Of course I know there is the mortgage and the family to support. Maybe it is easy for me to refuse bad work. Maybe I am lucky to be in the position I am. But think again… Are you really sure you can’t change anything? And if your ethics are violated every day do you resign yourself? Your ethics will act as heuristics signalling you that there is a problem and you need to do something. I didn’t say you have to leave immediately and if you are more patient than I am, maybe you do not have to leave at all… But remember: for people who are good in what they do, who are confident in what they will and will not do and speak up for themselves, there will always be a place to work.

Now you!

Have you even thought about integrity? What are your guiding principles, values or ethics? What would you call bad work? And what will you do next time when somebody asks you something that conflicts with your ethics?

 


 

While reading stuff online about (refusing) bad work I ran into this blog post by Cal Newport about being bad at work: “Knowledge Workers are Bad at Working (and Here’s What to Do About It…)“Interesting enough Cal Newport wrote a book called “So Good They Can’t Ignore You: Why Skills Trump Passion in the Quest for Work You Love” about the passion hypothesis in which he questions the validity of the hypothesis that occupational happiness has to match per-existing passion. In several recent talks and blog posts I did I talk about passion. Also in the talk discussed in this blog post I claim that passion is very important and I show a fragment of the Stanford 2005 commencement speech by Steve Jobs. Exactly the passage I showed in my talk, Cal uses in the first chapter of his book. “You’ve got to find what you love. And that is as true for your work as it is for your lovers. Your work is going to fill a large part of your life, and the only way to be truly satisfied is to do what you believe is great work. And the only way to do great work is to love what you do. If you haven’t found it yet, keep looking. Don’t settle. As with all matters of the heart, you’ll know when you find it. And, like any great relationship, it just gets better and better as the years roll on. So keep looking until you find it. Don’t settle.” Anyway. Interesting stuff to be researched. I bought the book and started reading it. To be continued…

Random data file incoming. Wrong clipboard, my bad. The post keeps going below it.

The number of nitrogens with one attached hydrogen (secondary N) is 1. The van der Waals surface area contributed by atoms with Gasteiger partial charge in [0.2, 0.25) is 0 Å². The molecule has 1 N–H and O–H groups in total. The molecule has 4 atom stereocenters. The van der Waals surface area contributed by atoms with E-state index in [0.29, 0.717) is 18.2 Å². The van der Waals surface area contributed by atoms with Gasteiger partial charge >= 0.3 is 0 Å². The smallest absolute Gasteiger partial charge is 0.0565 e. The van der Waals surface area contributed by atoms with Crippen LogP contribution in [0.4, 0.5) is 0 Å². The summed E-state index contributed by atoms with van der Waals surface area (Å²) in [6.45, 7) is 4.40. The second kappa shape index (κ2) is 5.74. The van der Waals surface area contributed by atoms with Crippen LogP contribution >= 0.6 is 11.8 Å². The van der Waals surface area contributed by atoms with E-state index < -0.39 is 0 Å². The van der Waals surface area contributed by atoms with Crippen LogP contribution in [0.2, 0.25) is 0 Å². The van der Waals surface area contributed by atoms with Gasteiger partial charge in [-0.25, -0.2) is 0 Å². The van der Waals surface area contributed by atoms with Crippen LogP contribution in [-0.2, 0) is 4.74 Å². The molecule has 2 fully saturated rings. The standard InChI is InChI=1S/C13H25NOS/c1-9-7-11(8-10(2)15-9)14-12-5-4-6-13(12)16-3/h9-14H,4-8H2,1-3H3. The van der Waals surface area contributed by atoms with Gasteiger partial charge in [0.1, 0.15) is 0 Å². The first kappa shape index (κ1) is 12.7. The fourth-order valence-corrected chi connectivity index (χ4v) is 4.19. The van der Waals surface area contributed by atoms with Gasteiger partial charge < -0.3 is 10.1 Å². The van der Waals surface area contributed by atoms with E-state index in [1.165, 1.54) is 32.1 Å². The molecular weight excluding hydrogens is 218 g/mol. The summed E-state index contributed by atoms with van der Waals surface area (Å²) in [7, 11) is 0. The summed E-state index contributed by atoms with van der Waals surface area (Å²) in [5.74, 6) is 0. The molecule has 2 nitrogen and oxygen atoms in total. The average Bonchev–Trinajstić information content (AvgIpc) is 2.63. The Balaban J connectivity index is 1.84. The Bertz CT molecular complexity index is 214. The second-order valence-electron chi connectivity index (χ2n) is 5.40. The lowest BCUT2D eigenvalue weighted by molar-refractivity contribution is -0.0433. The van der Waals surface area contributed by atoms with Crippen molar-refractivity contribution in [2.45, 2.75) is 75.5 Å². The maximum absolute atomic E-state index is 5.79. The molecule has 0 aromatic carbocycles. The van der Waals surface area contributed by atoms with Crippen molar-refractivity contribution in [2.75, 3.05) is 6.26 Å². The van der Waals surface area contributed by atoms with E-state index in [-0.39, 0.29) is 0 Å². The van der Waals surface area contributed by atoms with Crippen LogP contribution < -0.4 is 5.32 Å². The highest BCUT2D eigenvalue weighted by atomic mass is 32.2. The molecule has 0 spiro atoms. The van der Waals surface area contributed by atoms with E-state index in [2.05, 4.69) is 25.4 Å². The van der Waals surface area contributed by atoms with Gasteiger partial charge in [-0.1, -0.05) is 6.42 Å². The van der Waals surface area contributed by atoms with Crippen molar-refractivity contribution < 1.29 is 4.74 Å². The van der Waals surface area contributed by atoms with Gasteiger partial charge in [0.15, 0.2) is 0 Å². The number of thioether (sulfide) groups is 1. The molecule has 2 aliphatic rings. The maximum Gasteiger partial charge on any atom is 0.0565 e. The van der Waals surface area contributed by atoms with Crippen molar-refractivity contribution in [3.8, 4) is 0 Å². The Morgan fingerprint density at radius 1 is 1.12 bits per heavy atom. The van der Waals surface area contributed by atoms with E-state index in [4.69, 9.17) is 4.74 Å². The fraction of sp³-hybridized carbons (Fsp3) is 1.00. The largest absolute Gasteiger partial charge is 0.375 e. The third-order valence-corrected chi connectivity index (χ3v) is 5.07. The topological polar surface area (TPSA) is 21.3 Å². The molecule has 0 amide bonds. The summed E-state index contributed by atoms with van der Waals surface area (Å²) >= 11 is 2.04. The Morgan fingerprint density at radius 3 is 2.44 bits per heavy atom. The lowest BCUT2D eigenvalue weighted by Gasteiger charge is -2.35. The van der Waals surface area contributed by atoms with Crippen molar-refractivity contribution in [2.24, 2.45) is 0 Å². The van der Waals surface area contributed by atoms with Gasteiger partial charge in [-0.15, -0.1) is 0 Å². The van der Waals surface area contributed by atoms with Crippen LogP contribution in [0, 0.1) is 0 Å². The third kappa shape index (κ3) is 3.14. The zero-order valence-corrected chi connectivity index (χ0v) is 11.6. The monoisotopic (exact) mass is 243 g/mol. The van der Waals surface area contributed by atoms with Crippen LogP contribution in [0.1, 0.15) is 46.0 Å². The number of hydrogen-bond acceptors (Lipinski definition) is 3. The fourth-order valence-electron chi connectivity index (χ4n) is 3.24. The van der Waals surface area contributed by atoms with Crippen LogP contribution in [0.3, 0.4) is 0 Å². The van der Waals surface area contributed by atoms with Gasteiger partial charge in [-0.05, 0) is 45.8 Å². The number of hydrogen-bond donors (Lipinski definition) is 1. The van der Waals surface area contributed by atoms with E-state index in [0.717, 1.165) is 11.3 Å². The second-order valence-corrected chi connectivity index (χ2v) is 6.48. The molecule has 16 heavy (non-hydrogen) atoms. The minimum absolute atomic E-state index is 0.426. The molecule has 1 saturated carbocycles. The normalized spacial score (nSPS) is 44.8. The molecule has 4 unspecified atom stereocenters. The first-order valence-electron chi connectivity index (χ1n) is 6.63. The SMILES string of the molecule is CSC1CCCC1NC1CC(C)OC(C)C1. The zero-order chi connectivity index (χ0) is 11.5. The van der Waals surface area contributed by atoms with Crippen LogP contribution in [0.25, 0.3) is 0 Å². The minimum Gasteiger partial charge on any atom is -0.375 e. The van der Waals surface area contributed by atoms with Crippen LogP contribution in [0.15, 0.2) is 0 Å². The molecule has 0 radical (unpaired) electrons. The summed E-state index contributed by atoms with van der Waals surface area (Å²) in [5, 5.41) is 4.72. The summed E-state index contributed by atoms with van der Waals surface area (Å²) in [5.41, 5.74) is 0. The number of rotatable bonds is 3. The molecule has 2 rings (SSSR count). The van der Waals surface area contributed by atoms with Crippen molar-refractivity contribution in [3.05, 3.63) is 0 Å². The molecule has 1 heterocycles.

Misconceptions about testing

Shmuel Gershon’s tweet pointed me to an article on the scrum alliance website Agile Methodology Is Not All About Exploratory Testing by Dele Oluwole. I share Sigge Birgissons concerns: “the post clearly shows what I mean when having deep concerns about the knowledge of testing in agile community”.

I think Dele doesn’t fully understand what testing is or at least he uses a different definition than I do. And certainly he doesn’t understand exploratory testing. Rikard Edgren wrote an open letter to explain what testing is. Please read his high level summary of software testing to understand what testing means to me.

"It is imperative to state in clear terms why Agile testing cannot be all about exploratory testing"

(The text in these gray frames are quotes form the article by Dele)

I wrote a post some weeks ago about agile testing titled what makes agile testing different: agile testing isn’t that much different from “other” testing. Why do some people think agile is so different? To me there is no such thing as Agile testing. There is testing in an agile context. And every agile context is probably different. So saying that agile testing cannot be about exploratory testing makes no sense to me.

It is unequivocally the case that: you cannot estimate your time for exploratory testing, i.e., assign points realistically